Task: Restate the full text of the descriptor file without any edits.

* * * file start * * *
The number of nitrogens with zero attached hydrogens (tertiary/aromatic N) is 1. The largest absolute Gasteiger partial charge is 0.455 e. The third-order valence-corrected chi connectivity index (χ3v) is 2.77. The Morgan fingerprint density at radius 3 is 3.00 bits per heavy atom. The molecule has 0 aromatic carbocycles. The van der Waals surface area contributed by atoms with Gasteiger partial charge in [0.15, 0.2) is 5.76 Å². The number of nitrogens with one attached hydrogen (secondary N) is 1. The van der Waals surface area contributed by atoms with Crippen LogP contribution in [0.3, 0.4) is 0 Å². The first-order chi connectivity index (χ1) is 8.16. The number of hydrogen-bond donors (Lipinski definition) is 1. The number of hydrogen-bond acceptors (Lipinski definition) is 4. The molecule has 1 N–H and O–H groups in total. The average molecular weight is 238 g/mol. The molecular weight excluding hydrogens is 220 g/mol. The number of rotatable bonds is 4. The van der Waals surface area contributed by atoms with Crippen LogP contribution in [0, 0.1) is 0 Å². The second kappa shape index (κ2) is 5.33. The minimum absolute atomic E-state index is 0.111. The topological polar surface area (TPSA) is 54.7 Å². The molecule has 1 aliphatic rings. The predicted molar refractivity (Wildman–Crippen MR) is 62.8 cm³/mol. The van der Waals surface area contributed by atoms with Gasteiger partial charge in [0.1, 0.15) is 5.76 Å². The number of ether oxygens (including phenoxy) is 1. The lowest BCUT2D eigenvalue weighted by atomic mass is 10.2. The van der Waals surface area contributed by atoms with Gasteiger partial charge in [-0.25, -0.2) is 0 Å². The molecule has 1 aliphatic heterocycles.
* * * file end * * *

The number of nitrogens with zero attached hydrogens (tertiary/aromatic N) is 1. The largest absolute Gasteiger partial charge is 0.455 e. The third-order valence-corrected chi connectivity index (χ3v) is 2.77. The Morgan fingerprint density at radius 3 is 3.00 bits per heavy atom. The molecule has 0 aromatic carbocycles. The van der Waals surface area contributed by atoms with Gasteiger partial charge in [0.15, 0.2) is 5.76 Å². The number of nitrogens with one attached hydrogen (secondary N) is 1. The van der Waals surface area contributed by atoms with Crippen LogP contribution in [0.3, 0.4) is 0 Å². The first-order chi connectivity index (χ1) is 8.16. The number of hydrogen-bond donors (Lipinski definition) is 1. The number of hydrogen-bond acceptors (Lipinski definition) is 4. The molecule has 1 N–H and O–H groups in total. The average molecular weight is 238 g/mol. The molecular weight excluding hydrogens is 220 g/mol. The number of rotatable bonds is 4. The van der Waals surface area contributed by atoms with Crippen LogP contribution in [0, 0.1) is 0 Å². The second kappa shape index (κ2) is 5.33. The minimum absolute atomic E-state index is 0.111. The topological polar surface area (TPSA) is 54.7 Å². The molecule has 1 aliphatic rings. The predicted molar refractivity (Wildman–Crippen MR) is 62.8 cm³/mol. The van der Waals surface area contributed by atoms with Gasteiger partial charge in [0.1, 0.15) is 5.76 Å². The number of ether oxygens (including phenoxy) is 1. The lowest BCUT2D eigenvalue weighted by atomic mass is 10.2. The van der Waals surface area contributed by atoms with Gasteiger partial charge in [-0.25, -0.2) is 0 Å². The molecule has 1 aliphatic heterocycles.